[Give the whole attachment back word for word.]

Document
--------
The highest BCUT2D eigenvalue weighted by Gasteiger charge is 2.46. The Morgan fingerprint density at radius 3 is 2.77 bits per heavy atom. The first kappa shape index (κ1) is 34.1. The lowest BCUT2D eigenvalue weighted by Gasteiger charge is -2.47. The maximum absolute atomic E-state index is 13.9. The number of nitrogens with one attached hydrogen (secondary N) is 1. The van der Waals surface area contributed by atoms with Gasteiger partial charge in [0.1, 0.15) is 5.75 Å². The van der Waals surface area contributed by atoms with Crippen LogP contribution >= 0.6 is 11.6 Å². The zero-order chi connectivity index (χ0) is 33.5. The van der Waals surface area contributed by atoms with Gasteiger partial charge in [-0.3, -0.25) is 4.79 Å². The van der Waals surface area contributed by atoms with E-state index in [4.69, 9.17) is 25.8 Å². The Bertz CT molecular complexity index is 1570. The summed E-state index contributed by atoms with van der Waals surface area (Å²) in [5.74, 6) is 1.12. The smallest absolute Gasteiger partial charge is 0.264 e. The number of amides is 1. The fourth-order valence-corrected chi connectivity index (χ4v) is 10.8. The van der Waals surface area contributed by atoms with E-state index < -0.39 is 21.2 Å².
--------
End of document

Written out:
The highest BCUT2D eigenvalue weighted by Gasteiger charge is 2.46. The Morgan fingerprint density at radius 3 is 2.77 bits per heavy atom. The first kappa shape index (κ1) is 34.1. The lowest BCUT2D eigenvalue weighted by Gasteiger charge is -2.47. The maximum absolute atomic E-state index is 13.9. The number of nitrogens with one attached hydrogen (secondary N) is 1. The van der Waals surface area contributed by atoms with Gasteiger partial charge in [0.1, 0.15) is 5.75 Å². The van der Waals surface area contributed by atoms with Crippen LogP contribution >= 0.6 is 11.6 Å². The zero-order chi connectivity index (χ0) is 33.5. The van der Waals surface area contributed by atoms with Gasteiger partial charge in [-0.3, -0.25) is 4.79 Å². The van der Waals surface area contributed by atoms with E-state index in [4.69, 9.17) is 25.8 Å². The Bertz CT molecular complexity index is 1570. The summed E-state index contributed by atoms with van der Waals surface area (Å²) in [5.74, 6) is 1.12. The smallest absolute Gasteiger partial charge is 0.264 e. The number of amides is 1. The fourth-order valence-corrected chi connectivity index (χ4v) is 10.8. The van der Waals surface area contributed by atoms with E-state index < -0.39 is 21.2 Å².